There are, as we have learned, two ways to do morally and ethically defensible action sci-fi in the 1980s. You can either take the Nausicaä of the Valley of the Wind route and depict the violence as something awe-inspiringly grotesque to be avoided at all costs, or you can go the Dirty Pair route and wear your artifice completely on your sleeve (or really, to be more accurate, strip down to nothing but an artifice bikini) and just go wild in your wholehearted embrace of camp performativity. Both paths share one thing in common, however: The spectacle, irreducible from all forms of action sci-fi, is translated somewhere else, such as the breathtakingly imaginative worlds both works show us or, in the case of Dirty Pair, fully acknowledging we want to see fun and colourful explosions and gleefully giving them to us with wild and knowing abandon.
Which brings us to Aliens. The first thing that we should square away is that the whole idea of doing a sequel to Alien in the first place is inherently a bizarre one-There’s not a whole lot of room in that movie to build subsequent works out of, it’s pretty self-contained. Furthermore, Alien is a bit of a one-trick pony: There’s simply no way a sequel can be expected to deliver that same level of shock and impact or posses the same sort of novelty. So, given the fact that a sequel to Alien was, in fact, greenlit, this sort of forces whoever the incoming creative team will be to improvise quite heavily to avoid feeling entirely repetitive. And this, I think, touches on the largest complaint against Aliens from fans of the first movie: Aliens is, in fact, quite different from Alien in a number of significant respects, and arguably on a fundamental thematic level. But the thing about that line of reasoning is that not only is James Cameron not Ridley Scott or Dan O’Bannon and thus is sort of by default not going to be approaching this movie with the same positionality, his film furthermore *had* to stand apart from theirs one way or another if it was going to see any manner of success.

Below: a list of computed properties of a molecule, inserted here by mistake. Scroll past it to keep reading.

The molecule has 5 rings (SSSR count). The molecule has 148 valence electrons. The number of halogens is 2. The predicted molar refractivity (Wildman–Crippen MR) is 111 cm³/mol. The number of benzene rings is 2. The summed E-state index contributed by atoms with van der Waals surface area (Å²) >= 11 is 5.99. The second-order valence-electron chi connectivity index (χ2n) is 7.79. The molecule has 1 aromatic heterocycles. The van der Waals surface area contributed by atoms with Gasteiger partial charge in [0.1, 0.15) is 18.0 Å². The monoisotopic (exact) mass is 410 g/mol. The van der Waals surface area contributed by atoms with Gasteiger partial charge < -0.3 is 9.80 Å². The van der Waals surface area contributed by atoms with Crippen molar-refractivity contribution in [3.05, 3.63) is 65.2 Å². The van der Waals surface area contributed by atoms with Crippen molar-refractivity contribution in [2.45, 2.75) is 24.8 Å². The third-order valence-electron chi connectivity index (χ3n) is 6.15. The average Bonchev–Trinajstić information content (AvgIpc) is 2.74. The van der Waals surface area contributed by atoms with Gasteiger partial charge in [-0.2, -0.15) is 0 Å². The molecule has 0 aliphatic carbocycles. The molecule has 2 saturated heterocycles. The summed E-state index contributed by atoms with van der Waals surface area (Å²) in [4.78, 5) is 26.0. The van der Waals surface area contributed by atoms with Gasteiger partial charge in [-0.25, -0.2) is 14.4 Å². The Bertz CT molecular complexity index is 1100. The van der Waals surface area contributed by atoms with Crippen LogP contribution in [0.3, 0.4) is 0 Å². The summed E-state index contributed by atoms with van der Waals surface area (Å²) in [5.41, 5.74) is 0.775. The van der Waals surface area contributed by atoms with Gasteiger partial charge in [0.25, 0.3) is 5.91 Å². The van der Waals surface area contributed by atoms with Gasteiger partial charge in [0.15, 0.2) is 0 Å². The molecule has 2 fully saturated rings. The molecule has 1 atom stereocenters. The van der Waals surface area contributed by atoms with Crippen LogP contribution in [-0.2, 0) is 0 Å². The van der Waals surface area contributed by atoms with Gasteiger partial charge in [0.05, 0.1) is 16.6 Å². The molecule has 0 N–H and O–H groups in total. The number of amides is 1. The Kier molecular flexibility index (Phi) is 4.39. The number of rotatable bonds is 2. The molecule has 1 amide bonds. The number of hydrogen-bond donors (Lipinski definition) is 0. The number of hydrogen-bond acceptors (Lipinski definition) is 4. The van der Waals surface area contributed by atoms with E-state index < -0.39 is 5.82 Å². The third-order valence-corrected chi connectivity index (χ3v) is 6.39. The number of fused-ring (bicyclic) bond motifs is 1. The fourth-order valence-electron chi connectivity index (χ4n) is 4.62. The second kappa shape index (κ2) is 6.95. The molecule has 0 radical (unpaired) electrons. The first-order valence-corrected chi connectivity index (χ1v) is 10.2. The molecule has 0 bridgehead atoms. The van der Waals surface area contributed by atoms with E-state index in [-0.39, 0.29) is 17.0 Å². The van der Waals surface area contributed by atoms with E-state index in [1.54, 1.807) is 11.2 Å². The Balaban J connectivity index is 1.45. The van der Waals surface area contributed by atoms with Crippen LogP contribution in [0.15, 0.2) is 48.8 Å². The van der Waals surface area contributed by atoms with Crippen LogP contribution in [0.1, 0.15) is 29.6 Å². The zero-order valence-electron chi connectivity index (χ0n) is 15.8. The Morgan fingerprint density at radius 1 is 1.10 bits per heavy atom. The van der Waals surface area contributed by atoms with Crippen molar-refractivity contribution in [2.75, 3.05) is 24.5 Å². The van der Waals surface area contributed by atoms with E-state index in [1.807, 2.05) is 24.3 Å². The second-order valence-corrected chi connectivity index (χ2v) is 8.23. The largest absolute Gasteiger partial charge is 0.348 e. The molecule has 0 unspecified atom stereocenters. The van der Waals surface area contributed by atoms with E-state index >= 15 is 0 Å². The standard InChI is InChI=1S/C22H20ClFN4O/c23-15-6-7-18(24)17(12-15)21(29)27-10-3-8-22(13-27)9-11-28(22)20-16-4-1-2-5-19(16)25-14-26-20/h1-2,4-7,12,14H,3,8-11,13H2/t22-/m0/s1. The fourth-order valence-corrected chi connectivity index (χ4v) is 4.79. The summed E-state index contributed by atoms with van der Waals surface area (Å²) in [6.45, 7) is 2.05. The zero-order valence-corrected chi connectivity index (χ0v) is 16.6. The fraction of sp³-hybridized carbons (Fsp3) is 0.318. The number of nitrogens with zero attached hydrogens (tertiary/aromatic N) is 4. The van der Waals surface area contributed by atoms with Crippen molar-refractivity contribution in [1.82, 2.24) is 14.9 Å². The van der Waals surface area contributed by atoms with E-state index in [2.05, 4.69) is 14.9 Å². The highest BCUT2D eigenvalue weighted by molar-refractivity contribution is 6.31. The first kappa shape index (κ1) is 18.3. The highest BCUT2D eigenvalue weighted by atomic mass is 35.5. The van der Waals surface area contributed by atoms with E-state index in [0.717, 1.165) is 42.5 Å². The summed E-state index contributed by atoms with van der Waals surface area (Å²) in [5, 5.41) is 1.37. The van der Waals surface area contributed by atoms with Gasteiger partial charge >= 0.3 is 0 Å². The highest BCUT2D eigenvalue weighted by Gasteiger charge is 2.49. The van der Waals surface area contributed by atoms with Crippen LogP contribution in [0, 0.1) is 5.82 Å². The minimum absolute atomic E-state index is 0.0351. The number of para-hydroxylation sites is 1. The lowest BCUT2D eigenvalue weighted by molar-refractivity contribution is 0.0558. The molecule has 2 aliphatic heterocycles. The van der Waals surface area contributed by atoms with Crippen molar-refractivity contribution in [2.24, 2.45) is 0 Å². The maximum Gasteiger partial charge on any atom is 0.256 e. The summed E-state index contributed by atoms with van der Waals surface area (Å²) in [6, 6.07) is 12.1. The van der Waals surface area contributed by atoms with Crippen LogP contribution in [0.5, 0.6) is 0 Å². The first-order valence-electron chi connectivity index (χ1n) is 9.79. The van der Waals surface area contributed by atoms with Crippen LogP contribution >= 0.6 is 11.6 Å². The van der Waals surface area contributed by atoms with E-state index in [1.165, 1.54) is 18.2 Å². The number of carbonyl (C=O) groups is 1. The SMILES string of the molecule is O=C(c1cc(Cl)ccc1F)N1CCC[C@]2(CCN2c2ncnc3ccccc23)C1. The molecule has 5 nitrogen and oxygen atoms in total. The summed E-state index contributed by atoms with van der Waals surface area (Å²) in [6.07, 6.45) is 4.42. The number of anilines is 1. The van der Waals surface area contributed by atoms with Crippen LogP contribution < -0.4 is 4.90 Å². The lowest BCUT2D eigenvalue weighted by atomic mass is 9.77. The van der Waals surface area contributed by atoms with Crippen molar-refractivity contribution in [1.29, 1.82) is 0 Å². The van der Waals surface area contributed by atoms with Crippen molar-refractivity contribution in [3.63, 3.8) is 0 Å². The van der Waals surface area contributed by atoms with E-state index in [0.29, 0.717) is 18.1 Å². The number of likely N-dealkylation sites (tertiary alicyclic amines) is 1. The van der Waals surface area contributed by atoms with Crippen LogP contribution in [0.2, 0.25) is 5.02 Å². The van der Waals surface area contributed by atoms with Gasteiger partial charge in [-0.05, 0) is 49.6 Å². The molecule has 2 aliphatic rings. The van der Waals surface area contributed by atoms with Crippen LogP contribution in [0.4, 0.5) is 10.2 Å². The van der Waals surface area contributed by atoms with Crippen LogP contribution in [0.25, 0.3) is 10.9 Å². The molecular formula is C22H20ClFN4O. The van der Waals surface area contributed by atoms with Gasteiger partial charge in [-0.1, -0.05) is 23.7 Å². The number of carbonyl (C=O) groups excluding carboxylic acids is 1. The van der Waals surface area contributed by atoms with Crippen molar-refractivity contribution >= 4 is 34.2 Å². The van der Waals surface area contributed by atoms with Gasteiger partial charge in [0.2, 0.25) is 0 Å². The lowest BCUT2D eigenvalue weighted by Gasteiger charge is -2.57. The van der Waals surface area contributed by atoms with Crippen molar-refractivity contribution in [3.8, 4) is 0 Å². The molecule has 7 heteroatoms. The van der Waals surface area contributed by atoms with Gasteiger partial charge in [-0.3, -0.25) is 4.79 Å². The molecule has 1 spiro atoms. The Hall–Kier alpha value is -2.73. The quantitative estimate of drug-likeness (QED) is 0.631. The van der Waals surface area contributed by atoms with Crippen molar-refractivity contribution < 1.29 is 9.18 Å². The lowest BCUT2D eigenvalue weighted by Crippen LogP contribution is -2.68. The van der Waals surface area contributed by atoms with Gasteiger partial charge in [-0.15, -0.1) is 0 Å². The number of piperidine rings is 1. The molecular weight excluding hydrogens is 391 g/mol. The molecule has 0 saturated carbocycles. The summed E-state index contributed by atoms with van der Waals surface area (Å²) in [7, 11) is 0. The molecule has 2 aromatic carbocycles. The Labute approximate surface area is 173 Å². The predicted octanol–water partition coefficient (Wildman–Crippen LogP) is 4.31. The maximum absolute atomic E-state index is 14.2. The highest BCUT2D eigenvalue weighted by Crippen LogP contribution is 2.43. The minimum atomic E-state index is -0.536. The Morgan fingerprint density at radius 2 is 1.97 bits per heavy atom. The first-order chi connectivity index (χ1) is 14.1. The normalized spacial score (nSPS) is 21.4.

And, like it or not, Aliens was very, very successful.
The stock criticism of Aliens I seem to have noticed is something along the lines of that, while the first movie was an intelligent sexual horror film that also proved to be a unique and innovative take on 1950s pulp sci-fi and horror archetypes and cliches, this one takes all of that and swiftly shoves it out an airlock in favour of flashy action sequences, unreconstructed militarism, wisecracks and Bill Paxton. Bluntly, this isn’t even remotely true. Aliens does in fact lack the same level of, for want of a better phrase, sexual maturity, of Alien and has one or two annoying gender issues of its own (and I will address all of them a little later on), but this absolutely does not mean it’s a mindlessly unironic action movie.…